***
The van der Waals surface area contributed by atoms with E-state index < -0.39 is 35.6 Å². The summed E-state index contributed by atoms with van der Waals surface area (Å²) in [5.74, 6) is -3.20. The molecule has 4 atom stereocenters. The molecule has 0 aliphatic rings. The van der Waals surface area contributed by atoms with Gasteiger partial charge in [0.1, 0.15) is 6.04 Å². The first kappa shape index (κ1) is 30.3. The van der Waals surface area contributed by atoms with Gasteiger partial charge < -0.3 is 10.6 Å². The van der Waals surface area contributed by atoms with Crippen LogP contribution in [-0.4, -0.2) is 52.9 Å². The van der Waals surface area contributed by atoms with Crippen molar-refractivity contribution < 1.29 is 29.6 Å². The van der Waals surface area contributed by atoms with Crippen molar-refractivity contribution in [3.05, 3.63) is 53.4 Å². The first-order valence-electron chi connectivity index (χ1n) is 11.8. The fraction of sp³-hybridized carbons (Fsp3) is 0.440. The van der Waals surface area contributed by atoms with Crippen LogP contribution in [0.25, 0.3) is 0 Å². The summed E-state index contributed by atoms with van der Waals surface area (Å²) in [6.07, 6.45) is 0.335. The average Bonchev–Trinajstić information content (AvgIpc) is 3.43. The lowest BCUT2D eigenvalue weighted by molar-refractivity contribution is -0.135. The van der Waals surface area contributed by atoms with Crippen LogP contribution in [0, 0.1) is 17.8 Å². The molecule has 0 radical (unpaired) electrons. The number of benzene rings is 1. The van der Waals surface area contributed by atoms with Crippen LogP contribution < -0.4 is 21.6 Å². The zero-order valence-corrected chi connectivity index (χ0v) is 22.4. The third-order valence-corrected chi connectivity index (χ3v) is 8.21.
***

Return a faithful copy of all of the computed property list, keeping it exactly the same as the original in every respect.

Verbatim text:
The van der Waals surface area contributed by atoms with E-state index < -0.39 is 35.6 Å². The summed E-state index contributed by atoms with van der Waals surface area (Å²) in [5.74, 6) is -3.20. The molecule has 4 atom stereocenters. The molecule has 0 aliphatic rings. The van der Waals surface area contributed by atoms with Gasteiger partial charge in [0.1, 0.15) is 6.04 Å². The first kappa shape index (κ1) is 30.3. The van der Waals surface area contributed by atoms with Gasteiger partial charge < -0.3 is 10.6 Å². The van der Waals surface area contributed by atoms with Crippen LogP contribution in [-0.4, -0.2) is 52.9 Å². The van der Waals surface area contributed by atoms with Crippen molar-refractivity contribution < 1.29 is 29.6 Å². The van der Waals surface area contributed by atoms with Crippen molar-refractivity contribution in [3.05, 3.63) is 53.4 Å². The first-order valence-electron chi connectivity index (χ1n) is 11.8. The fraction of sp³-hybridized carbons (Fsp3) is 0.440. The van der Waals surface area contributed by atoms with Crippen LogP contribution in [0.25, 0.3) is 0 Å². The summed E-state index contributed by atoms with van der Waals surface area (Å²) in [6.07, 6.45) is 0.335. The average Bonchev–Trinajstić information content (AvgIpc) is 3.43. The lowest BCUT2D eigenvalue weighted by molar-refractivity contribution is -0.135. The van der Waals surface area contributed by atoms with Crippen LogP contribution in [0, 0.1) is 17.8 Å². The molecule has 0 radical (unpaired) electrons. The number of benzene rings is 1. The van der Waals surface area contributed by atoms with Crippen LogP contribution < -0.4 is 21.6 Å². The zero-order valence-corrected chi connectivity index (χ0v) is 22.4. The third-order valence-corrected chi connectivity index (χ3v) is 8.21.